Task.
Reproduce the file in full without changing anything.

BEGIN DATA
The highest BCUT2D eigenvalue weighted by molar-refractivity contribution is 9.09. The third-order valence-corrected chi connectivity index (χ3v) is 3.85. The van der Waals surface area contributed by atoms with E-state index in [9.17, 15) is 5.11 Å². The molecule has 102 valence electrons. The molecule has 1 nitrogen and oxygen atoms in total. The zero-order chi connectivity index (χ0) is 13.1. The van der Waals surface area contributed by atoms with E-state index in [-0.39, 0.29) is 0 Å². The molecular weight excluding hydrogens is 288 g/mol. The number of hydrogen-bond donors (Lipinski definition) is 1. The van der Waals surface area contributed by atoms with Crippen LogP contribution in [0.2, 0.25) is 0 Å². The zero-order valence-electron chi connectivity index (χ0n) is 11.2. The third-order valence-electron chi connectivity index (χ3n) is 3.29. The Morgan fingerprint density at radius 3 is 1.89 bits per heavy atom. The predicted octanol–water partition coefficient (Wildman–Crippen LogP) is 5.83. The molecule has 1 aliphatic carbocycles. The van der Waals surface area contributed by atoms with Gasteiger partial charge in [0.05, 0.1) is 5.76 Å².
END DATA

The highest BCUT2D eigenvalue weighted by molar-refractivity contribution is 9.09. The third-order valence-corrected chi connectivity index (χ3v) is 3.85. The van der Waals surface area contributed by atoms with E-state index in [9.17, 15) is 5.11 Å². The molecule has 102 valence electrons. The molecule has 1 nitrogen and oxygen atoms in total. The zero-order chi connectivity index (χ0) is 13.1. The van der Waals surface area contributed by atoms with E-state index in [-0.39, 0.29) is 0 Å². The molecular weight excluding hydrogens is 288 g/mol. The number of hydrogen-bond donors (Lipinski definition) is 1. The van der Waals surface area contributed by atoms with Crippen LogP contribution in [0.2, 0.25) is 0 Å². The zero-order valence-electron chi connectivity index (χ0n) is 11.2. The third-order valence-electron chi connectivity index (χ3n) is 3.29. The Morgan fingerprint density at radius 3 is 1.89 bits per heavy atom. The predicted octanol–water partition coefficient (Wildman–Crippen LogP) is 5.83. The molecule has 1 aliphatic carbocycles. The van der Waals surface area contributed by atoms with Gasteiger partial charge in [0.05, 0.1) is 5.76 Å².